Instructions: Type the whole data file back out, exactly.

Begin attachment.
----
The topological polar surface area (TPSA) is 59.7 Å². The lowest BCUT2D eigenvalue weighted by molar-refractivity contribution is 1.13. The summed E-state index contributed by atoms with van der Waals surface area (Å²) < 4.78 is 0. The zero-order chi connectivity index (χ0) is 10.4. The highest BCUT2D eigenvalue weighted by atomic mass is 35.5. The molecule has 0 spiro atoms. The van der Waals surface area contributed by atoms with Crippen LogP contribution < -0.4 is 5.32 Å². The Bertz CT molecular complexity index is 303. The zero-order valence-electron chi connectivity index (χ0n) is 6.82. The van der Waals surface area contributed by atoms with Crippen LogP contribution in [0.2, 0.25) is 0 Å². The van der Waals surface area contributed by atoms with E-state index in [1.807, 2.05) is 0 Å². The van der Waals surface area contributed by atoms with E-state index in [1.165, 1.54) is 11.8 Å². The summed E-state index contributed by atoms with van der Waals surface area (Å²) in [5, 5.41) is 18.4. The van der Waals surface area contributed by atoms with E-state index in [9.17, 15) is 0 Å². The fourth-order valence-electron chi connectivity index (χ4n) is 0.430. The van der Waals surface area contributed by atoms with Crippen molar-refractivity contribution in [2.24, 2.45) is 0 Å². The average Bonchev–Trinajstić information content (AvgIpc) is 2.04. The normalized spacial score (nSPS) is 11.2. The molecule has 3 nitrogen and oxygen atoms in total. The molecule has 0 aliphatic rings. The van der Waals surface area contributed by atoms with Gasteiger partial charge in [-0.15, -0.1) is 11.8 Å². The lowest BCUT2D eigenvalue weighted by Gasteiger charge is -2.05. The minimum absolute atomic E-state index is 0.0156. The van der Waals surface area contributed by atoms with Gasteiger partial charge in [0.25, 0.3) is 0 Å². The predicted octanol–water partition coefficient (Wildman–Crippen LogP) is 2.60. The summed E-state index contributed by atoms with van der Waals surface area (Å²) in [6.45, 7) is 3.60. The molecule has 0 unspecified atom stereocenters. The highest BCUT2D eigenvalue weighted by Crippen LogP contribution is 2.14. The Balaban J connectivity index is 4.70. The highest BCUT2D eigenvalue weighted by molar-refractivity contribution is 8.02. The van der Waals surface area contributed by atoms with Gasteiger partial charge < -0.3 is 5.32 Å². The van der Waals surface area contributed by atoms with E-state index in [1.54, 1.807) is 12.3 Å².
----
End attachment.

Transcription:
The topological polar surface area (TPSA) is 59.7 Å². The lowest BCUT2D eigenvalue weighted by molar-refractivity contribution is 1.13. The summed E-state index contributed by atoms with van der Waals surface area (Å²) < 4.78 is 0. The zero-order chi connectivity index (χ0) is 10.4. The highest BCUT2D eigenvalue weighted by atomic mass is 35.5. The molecule has 0 spiro atoms. The van der Waals surface area contributed by atoms with Crippen LogP contribution < -0.4 is 5.32 Å². The Bertz CT molecular complexity index is 303. The zero-order valence-electron chi connectivity index (χ0n) is 6.82. The van der Waals surface area contributed by atoms with Crippen LogP contribution in [0.2, 0.25) is 0 Å². The van der Waals surface area contributed by atoms with E-state index in [1.807, 2.05) is 0 Å². The van der Waals surface area contributed by atoms with E-state index in [1.165, 1.54) is 11.8 Å². The summed E-state index contributed by atoms with van der Waals surface area (Å²) in [5, 5.41) is 18.4. The van der Waals surface area contributed by atoms with E-state index in [9.17, 15) is 0 Å². The fourth-order valence-electron chi connectivity index (χ4n) is 0.430. The van der Waals surface area contributed by atoms with Crippen molar-refractivity contribution in [2.24, 2.45) is 0 Å². The average Bonchev–Trinajstić information content (AvgIpc) is 2.04. The normalized spacial score (nSPS) is 11.2. The molecule has 3 nitrogen and oxygen atoms in total. The molecule has 0 aliphatic rings. The van der Waals surface area contributed by atoms with Gasteiger partial charge in [-0.15, -0.1) is 11.8 Å². The lowest BCUT2D eigenvalue weighted by Gasteiger charge is -2.05. The minimum absolute atomic E-state index is 0.0156. The van der Waals surface area contributed by atoms with Gasteiger partial charge in [0.25, 0.3) is 0 Å². The predicted octanol–water partition coefficient (Wildman–Crippen LogP) is 2.60. The summed E-state index contributed by atoms with van der Waals surface area (Å²) in [6.45, 7) is 3.60. The molecule has 0 unspecified atom stereocenters. The highest BCUT2D eigenvalue weighted by Crippen LogP contribution is 2.14. The Balaban J connectivity index is 4.70. The highest BCUT2D eigenvalue weighted by molar-refractivity contribution is 8.02. The van der Waals surface area contributed by atoms with Gasteiger partial charge < -0.3 is 5.32 Å². The van der Waals surface area contributed by atoms with E-state index in [1.54, 1.807) is 12.3 Å².